On August 11 and 12, 2017, Charlottesville, Virginia—the home of the University of Virginia and this journal—played unwitting host to two days of white nationalist and neo-Nazi rallies and violence. For those of us in Charlottesville, those events were intensely personal and local. The white nationalists and neo-Nazis violated our physical space. They maimed and killed members of our community. They threatened the security and sense of belonging of our neighbors, colleagues, students, and friends. And they challenged the values of equality and tolerance we hold dear.
From the moment the events unfolded, it was clear that they resonated beyond Charlottesville itself. Such blatant forms of white supremacy came as a surprise to many. They preoccupied observers far flung from Charlottesville both for the violence and loss of life on display and for the stark evidence they provided of deep and enduring fault lines within our nation and our society. The intolerance and hate the white nationalists and neo-Nazis exhibited most directly and explicitly targeted Jews and African Americans, but their reach was far broader. Their intent to make vulnerable all those who do not conform to their image was potent and palpable. Moreover, the incident implicated numerous questions for the law, for politics, and for society itself. The discussions that followed engaged questions not only of race, religion, ethnicity, and nationality, but also of gender and sexuality, pluralism and tolerance, politics and civic engagement, social justice and economic opportunity, speech and violence, civility and protest and counter-protest, and more.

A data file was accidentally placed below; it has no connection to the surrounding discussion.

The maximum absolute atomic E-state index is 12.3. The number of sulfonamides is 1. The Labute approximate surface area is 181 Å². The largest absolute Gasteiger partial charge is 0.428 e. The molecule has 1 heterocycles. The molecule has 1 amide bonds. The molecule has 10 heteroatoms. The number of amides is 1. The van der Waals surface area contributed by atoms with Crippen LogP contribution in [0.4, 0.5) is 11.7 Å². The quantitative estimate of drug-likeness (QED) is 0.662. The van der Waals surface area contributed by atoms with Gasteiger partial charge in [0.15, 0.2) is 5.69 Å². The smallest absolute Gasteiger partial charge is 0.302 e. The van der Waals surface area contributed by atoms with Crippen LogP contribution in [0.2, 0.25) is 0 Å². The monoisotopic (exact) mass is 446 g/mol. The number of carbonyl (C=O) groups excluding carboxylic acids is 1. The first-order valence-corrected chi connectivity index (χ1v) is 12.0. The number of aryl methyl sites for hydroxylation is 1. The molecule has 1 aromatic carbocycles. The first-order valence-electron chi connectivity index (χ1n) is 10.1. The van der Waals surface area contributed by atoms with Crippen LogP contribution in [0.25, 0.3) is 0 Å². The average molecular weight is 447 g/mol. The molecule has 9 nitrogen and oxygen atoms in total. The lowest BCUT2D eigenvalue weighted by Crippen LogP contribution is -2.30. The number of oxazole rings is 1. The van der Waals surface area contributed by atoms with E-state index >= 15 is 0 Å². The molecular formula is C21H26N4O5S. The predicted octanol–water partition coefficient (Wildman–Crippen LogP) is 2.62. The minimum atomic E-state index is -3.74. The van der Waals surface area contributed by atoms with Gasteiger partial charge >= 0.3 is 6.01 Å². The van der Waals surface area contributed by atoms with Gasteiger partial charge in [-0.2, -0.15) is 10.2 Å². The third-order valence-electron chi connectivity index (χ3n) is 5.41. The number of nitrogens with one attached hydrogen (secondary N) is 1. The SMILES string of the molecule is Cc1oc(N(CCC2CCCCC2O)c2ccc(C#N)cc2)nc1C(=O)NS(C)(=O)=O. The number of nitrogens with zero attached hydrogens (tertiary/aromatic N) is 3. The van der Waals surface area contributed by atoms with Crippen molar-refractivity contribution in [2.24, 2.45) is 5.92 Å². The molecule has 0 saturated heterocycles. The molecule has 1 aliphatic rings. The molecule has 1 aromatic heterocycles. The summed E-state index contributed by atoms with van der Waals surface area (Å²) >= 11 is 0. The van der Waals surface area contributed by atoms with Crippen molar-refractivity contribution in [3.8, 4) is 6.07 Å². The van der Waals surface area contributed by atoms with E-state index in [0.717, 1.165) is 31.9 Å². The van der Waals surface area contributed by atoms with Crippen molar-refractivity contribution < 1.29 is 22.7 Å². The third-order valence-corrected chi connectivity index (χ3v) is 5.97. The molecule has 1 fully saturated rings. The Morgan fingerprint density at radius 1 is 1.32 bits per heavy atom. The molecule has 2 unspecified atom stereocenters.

This symposium focuses on the racial implications and reverberations of August 11-12. The conference that produced these articles brought an annual national meeting of empirical critical race theorists to Charlottesville to train their considerable intellectual talents on the first anniversary of August 11-12. The resulting scholarship asks what we can learn from August 11-12 about the legal underpinnings of white supremacy in the United States, from the beginning of its history to the violence in 2017 and beyond. It investigates the surprise with which so many responded to August 11-12 and shows us why we should not be surprised.